Shouse P.J.,Us Salinity Laboratory | Ayars J.E.,San Joaquin Valley Agricultural Science Center | SimUnek J.,University of California at Riverside
Agricultural Water Management | Year: 2011

Disposal of saline drainage water is a significant problem for irrigated agriculture. One proposal to deal with this problem is sequential biological concentration (SBC), which is the process of recycling drainage water on increasingly more salt tolerant crops until the volume of drainage water has been reduced sufficiently to enable its final disposal by evaporation in a small area. For maximum effectiveness this concept will require crop water reuse from shallow groundwater. To evaluate the concept of sequential biological concentration, a column lysimeter study was used to determine the potential crop water use from shallow groundwater by alfalfa as a function of ground water quality and depth to ground water. However, lysimeter studies are not practical for characterizing all the possible scenarios for crop water use related to ground water quality and depth. Models are suited to do this type of characterization if they can be validated. To this end, we used the HYDRUS-1D water flow and solute transport simulation model to simulate our experimental results. Considering the precision of the experimental boundary and initial conditions, numerical simulations matched the experimental results very well. The modeling results indicate that it is possible to reduce the dependence on experimental research by extrapolating experimental results obtained in this study to other specific sites where shallow saline groundwater is of concern. © 2011.

Carter C.T.,Tennessee Technological University | Grieve C.M.,Us Salinity Laboratory
HortScience | Year: 2010

Zinnia elegans, because of its economic value and the hardiness of its wild relatives, was selected as a potential salt-tolerant cut flower crop to grow in greenhouse systems using recycled agricultural wastewater. Using recycled wastewater for irrigation of cut flowers provides an alternative to high-quality water. This is especially important in coastal and inland growing regions of California where competition for high-quality water is increasing between urban and agricultural users and provides economic and environmental benefits because groundwater contamination is reduced or even prevented. A completely randomized design was used to determine the effects of water ionic composition and salinity on the growth and leaf mineral composition of Zinnia elegans. Two cultivars (Benary's Giant Salmon Rose and Benary's Giant Golden Yellow) were grown under irrigation with two different water ionic compositions mimicking dilutions of sea water (SWD) and concentrations of Colorado River water (CRW) at increasing salinity levels with electrical conductivities of 2.5 (control), 4.0, 6.0, 8.0, and 10.0 dS-m-1 in greenhouse sand tanks in Riverside, CA. Leaf mineral concentrations were determined for calcium (Ca), magnesium (Mg), sodium (Na), potassium (K), chlorine (Cl), total sulfur (S), and total phosphorus (P). At harvest, final plantmeasurements included time to flowering, stemlength, stem diameter (recorded at the soil line), internode length (recorded at the middle of the stem), inflorescence diameter, ray length, plant shoot fresh weight, number of leaves per plant, and number of shoots per plant. For both cultivars, plant tissue concentrations of Mg, Cl, Na, and total S increased as salinity increased in the irrigation water. Conversely, plant tissue concentrations of Ca, K, and total P decreased as salinity increased in the irrigation water. Both cultivars demonstrated high selectivity for K over Na as salinity increased in CRW and SWD with 'Golden Yellow' demonstrating a higher selectivity than 'Salmon Rose'. Additionally, measured growth parameters tended to decrease as salinity increased in both irrigationwater types for both cultivars. Stemlengths of 79 cm and 51 cmwere found for 'Salmon Rose' growing in 10 dS-m-1 in concentrations of CRWand SWD, respectively. 'Golden Yellow' produced stem lengths of 74 cm and 46 cm in 10 dS-m-1 in response to concentrations of CRW and SWD, respectively. Inflorescence diameters of both cultivars approximated 8.0 cm at the highest salinity for both water types. Although significant differences were found, the minimum of 46 cm indicates that marketable flowers can be produced using both water types at least as high as 10 dS-m-1.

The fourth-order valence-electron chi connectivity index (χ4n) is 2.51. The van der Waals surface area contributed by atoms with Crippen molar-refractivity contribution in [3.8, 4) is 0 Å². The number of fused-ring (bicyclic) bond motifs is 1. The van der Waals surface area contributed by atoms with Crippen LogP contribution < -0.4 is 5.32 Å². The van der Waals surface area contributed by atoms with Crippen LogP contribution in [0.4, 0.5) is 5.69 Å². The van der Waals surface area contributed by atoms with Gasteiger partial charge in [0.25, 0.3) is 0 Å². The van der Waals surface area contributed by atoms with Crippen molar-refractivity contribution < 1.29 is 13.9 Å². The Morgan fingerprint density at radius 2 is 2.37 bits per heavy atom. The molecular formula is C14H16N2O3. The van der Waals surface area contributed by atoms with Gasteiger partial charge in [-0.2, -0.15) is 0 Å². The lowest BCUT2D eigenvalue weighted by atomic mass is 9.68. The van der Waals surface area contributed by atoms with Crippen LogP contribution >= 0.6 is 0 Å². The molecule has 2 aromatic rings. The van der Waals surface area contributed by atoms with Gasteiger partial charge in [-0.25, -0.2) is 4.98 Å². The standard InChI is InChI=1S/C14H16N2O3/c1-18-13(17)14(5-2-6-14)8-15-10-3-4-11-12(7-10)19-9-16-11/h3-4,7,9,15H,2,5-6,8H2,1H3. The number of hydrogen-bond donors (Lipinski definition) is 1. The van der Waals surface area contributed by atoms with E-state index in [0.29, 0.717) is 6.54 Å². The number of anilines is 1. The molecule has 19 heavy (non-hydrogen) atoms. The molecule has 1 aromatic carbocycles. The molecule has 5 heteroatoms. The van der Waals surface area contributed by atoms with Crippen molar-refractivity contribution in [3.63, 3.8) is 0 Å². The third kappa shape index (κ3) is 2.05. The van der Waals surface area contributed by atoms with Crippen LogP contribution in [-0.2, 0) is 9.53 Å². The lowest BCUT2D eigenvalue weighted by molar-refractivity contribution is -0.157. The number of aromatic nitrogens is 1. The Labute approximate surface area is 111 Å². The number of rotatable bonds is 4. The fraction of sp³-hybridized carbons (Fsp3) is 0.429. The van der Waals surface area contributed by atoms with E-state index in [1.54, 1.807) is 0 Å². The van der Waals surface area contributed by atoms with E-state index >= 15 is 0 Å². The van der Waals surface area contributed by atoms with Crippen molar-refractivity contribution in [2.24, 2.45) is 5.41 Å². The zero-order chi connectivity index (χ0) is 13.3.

Skaggs T.H.,Us Salinity Laboratory | Suarez D.L.,Us Salinity Laboratory | Goldberg S.,Us Salinity Laboratory
Vadose Zone Journal | Year: 2013